My youngest brother’s middle name is Babatunde, a Yoruba name that means father has returned. This may not always be the case, but Babatunde is given to a child (usually a male child, I believe, though someone might know better) that is born after his grandfather has passed away. A similar name is Babatunji (father has woken up again). Female versions are Yetunde (mother has returned), Yewande (mother came looking for me). I’m sure there are others and I hope you’ll educate me in the comments.
(Out of curiousity, is there a name for a girl who is born after her grandfather passes away, or a name for a boy born after his grandmother passes away?)
Anyway, today I’m dedicating my thankful post to my Babatunde because I think this name of his is really quite perfect for him. I don’t remember a lot of things about our paternal grandfather, but I know he was a cocoa farmer, and he was known to be a very wise man (and not just when he reached grandpa status!). Over the years, my dad has shared many of the words of wisdom his dad imparted to him, and also shared some of the family history and decisions his father made that demonstrate the kind of man he was. Our grandfather had a way of looking life that was just so practical and rational. The man made sense all the time, an annoying trait his son (my dad) seems to have inherited (but I can see where my dad gets so many of those qualities I love about him from!).
Now, how does my Babatunde brother compare? Well, the boy is a mess! He’s all over the place and prone to making rash decisions without considering the consequences. He’s completely scatterbrained (the phrase “would lose his head if it wasn’t screwed on” was coined with him in mind). If you want to give him your two cents he’ll patiently listen, say some things that make you think he’s listening and absorbing the info, thank you for your time and advice, then go and do the exact opposite! He cannot hold on to a cent: if he has $10 he will try to spend $20. He definitely has expensive taste. He’s the youngest child in our family but he has a bit of the “only child” syndrome too: spoiled and able to get away with nonsense. I’m ashamed to admit that I had a hand in spoiling him (not my fault: he was so cute as an infant and toddler).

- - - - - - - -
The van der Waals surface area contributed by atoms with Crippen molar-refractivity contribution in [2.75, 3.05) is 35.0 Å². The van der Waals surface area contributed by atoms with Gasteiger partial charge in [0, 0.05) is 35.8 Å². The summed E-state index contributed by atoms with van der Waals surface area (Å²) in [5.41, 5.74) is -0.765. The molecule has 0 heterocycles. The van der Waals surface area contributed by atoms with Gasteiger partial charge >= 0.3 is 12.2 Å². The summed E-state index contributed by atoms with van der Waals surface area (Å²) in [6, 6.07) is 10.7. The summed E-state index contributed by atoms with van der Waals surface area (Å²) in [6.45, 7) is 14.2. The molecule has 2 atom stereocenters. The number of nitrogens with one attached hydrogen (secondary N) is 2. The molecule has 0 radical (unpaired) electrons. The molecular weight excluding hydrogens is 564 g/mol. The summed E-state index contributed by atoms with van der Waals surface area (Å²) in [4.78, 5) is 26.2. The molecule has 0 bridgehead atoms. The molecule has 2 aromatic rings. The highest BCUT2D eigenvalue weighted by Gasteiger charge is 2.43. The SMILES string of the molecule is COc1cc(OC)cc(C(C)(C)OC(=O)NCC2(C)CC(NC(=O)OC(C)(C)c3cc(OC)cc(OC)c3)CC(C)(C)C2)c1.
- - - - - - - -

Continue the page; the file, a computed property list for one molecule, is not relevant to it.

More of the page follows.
So far he shares none of the above with his grandfather. But, they have two things in common. My grandfather had this really white birthmark on the back of his right hand, and my brother has the same bright white birthmark on the back of his right leg (photo evidence may be forthcoming)! He’s the only grandchild with the birthmark to my knowledge, and I don’t think any of my grandfather’s children had the birthmark. That alone is deserving of the name Babatunde.
The other thing that invokes our grandfather is the words that come out of Babatunde’s mouth sometimes. He’s 21, not the most devout Christian (I’m not saying I am) but he’s someone that people like to talk to and are drawn to. I find adults talk to him like they expect to have a meaningful conversation (despite his gangly, silly demeanour). I even have serious discussions with him occasionally because every now and then, when I least expect it, he’ll say something so wise, so beyond his years, that I really believe that at least in some way, this wonderful man that my brother never got to meet, lives in him, and God uses my brother to share a little bit of wisdom of the ages. It’s a neat thought, anyway.
Is there anyone in your family that is named for a grandparent? Does this person share some traits with his or her grandparent?
Want my monthly messages?
Subscribe for a monthly, often personal, message from Good Naija Girl.